2 February 2014 Edition
Syria and refugees raised with Iran
TRADE was the main issue when an Oireachtas Foreign Affairs Committee delegation met senior ministers in the Iranian Government in Tehran in January but Sinn Féin TD Seán Crowe used the opportunity to also discuss the war in Syria.
The three-year-old conflict has left over 100,000 people dead and millions displaced. Iran has close ties with the Syrian Government and pro-Iran Hezbollah militants are fighting alongside the Syrian Army against anti-government rebels and jihadists.
Seán personally spoke with Iranian Foreign Minister Mohammad Javad Zari about the plight of Palestinian refugees trapped by fighting within Yarmouk refugee camp near Damascus. Seán told An Phoblacht:
“As rebel forces refuse to leave the camp it has been besieged by the Syrian Army and this is creating a severe humanitarian crisis. People in the camp have extremely limited access to food, medicines, and other vital supplies. Aid cannot reach the camp and people are dying of hunger.”
The Iranian Foreign Minister told the Irish delegation he is working with the Syrian Government, and the governments of Turkey and Jordan, to try and secure a humanitarian corridor to allow urgent humanitarian aid to reach the camp.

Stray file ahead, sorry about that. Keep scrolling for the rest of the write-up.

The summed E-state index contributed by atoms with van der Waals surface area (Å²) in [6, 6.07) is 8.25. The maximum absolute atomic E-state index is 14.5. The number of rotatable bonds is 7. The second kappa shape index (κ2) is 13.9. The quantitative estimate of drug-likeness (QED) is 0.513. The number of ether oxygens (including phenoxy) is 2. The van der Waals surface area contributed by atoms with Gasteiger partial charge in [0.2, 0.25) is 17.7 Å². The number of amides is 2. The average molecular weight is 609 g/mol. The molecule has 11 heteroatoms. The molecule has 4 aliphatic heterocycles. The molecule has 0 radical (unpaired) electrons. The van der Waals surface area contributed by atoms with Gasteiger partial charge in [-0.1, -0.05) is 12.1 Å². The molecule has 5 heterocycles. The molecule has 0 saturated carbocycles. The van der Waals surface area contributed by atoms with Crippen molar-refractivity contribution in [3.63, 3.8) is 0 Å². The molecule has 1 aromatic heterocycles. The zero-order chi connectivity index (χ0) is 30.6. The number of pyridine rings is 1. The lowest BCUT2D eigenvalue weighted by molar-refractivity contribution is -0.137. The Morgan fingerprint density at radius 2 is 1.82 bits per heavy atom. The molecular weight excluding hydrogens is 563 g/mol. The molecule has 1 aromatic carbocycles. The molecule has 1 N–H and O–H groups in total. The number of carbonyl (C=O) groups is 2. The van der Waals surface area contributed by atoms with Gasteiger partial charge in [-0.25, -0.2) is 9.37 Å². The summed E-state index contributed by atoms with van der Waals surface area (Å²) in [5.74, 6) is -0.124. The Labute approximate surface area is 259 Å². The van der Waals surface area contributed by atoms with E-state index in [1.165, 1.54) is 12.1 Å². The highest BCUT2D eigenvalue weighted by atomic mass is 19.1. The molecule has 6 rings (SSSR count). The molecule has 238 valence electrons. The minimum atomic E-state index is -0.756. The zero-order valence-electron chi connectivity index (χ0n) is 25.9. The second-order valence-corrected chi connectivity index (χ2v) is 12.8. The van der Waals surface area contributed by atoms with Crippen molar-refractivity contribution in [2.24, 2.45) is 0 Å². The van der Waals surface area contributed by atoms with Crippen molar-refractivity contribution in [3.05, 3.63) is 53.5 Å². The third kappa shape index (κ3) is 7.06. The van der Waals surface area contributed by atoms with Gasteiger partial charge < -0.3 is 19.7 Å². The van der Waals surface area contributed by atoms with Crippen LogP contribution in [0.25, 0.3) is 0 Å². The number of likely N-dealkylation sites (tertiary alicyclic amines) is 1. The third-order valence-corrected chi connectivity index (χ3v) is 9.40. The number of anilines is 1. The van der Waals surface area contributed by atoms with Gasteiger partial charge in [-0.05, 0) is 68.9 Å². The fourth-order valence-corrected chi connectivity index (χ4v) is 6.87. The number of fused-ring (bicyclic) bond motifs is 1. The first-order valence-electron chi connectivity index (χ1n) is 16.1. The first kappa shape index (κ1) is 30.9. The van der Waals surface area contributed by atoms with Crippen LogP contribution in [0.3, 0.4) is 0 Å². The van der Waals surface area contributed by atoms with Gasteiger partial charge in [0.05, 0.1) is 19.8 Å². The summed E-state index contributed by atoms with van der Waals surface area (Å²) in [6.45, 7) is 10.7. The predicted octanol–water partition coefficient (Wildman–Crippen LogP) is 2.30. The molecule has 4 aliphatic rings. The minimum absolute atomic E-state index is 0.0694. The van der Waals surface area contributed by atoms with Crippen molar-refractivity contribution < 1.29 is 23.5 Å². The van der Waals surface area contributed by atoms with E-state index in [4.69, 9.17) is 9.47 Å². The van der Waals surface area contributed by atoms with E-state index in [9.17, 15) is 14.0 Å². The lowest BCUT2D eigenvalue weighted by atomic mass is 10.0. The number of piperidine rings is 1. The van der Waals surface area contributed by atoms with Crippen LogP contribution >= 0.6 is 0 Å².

• Palestinian refugees have been trapped for months in Yarmouk refugee camp
Geneva II peace talks
As well as being critical of the decision by the UN-mediated peace talks in Switzerland dubbed ‘Geneva II’ to exclude Iran, Seán Crowe also said it was unfair to lump the Kurdish representatives in with the “all-encompassing” opposition. “The Kurds deserve their standalone representation at all negotiations,” he says.
There are serious concerns as to what exactly Geneva II can achieve. With over 100,000 opposition fighters splintered into 1,000 different groups there are questions as to just how much influence the anti-Government Syrian National Coalition and its rebel Free Syrian Army (FSA) has on the ground. The FSA has been eclipsed by much larger and better-equipped Al Qaeda-linked forces.
Seán Crowe says he hopes one thing to come out of the talks will be the creation of humanitarian corridors to get aid to those most in need.
“I don’t think anybody believes that these peace talks will solve the conflict or that the conflict can be solved overnight. That said, opposing sides coming together to talk is definitely a welcome and positive step that can be built upon.”